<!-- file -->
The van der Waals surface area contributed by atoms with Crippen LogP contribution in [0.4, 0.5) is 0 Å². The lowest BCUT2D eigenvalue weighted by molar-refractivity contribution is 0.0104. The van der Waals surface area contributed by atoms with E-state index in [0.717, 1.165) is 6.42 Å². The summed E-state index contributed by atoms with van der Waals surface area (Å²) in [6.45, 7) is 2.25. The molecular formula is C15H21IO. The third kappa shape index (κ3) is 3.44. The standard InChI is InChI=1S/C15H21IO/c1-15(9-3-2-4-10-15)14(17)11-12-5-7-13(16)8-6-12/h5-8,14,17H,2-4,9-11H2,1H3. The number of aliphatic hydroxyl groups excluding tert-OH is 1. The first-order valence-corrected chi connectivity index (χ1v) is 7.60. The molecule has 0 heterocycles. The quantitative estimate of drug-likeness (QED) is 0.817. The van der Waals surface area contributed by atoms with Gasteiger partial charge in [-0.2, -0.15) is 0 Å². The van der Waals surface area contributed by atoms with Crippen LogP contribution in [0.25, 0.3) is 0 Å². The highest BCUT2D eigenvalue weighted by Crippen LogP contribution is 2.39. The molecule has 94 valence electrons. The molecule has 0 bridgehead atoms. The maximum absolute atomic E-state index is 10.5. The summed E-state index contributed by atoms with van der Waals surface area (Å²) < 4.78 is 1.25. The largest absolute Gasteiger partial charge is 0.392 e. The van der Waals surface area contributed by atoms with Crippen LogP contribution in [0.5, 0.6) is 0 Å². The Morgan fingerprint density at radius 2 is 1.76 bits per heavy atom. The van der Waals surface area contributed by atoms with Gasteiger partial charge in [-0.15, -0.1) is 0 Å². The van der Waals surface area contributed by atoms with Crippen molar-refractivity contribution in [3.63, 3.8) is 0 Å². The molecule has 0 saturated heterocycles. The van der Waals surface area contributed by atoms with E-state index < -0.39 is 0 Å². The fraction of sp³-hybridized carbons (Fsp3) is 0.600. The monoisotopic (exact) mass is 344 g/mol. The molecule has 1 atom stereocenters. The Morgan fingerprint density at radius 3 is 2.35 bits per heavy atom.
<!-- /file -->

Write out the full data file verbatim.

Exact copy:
The van der Waals surface area contributed by atoms with Crippen LogP contribution in [0.4, 0.5) is 0 Å². The lowest BCUT2D eigenvalue weighted by molar-refractivity contribution is 0.0104. The van der Waals surface area contributed by atoms with E-state index in [0.717, 1.165) is 6.42 Å². The summed E-state index contributed by atoms with van der Waals surface area (Å²) in [6.45, 7) is 2.25. The molecular formula is C15H21IO. The third kappa shape index (κ3) is 3.44. The standard InChI is InChI=1S/C15H21IO/c1-15(9-3-2-4-10-15)14(17)11-12-5-7-13(16)8-6-12/h5-8,14,17H,2-4,9-11H2,1H3. The number of aliphatic hydroxyl groups excluding tert-OH is 1. The first-order valence-corrected chi connectivity index (χ1v) is 7.60. The molecule has 0 heterocycles. The quantitative estimate of drug-likeness (QED) is 0.817. The van der Waals surface area contributed by atoms with Gasteiger partial charge in [-0.2, -0.15) is 0 Å². The van der Waals surface area contributed by atoms with Crippen LogP contribution in [0.25, 0.3) is 0 Å². The highest BCUT2D eigenvalue weighted by Crippen LogP contribution is 2.39. The molecule has 94 valence electrons. The molecule has 0 bridgehead atoms. The maximum absolute atomic E-state index is 10.5. The summed E-state index contributed by atoms with van der Waals surface area (Å²) < 4.78 is 1.25. The largest absolute Gasteiger partial charge is 0.392 e. The van der Waals surface area contributed by atoms with Crippen LogP contribution in [0.5, 0.6) is 0 Å². The Morgan fingerprint density at radius 2 is 1.76 bits per heavy atom. The van der Waals surface area contributed by atoms with Gasteiger partial charge in [-0.15, -0.1) is 0 Å². The van der Waals surface area contributed by atoms with Crippen molar-refractivity contribution in [3.63, 3.8) is 0 Å². The molecule has 0 saturated heterocycles. The van der Waals surface area contributed by atoms with E-state index < -0.39 is 0 Å². The fraction of sp³-hybridized carbons (Fsp3) is 0.600. The monoisotopic (exact) mass is 344 g/mol. The molecule has 1 atom stereocenters. The Morgan fingerprint density at radius 3 is 2.35 bits per heavy atom.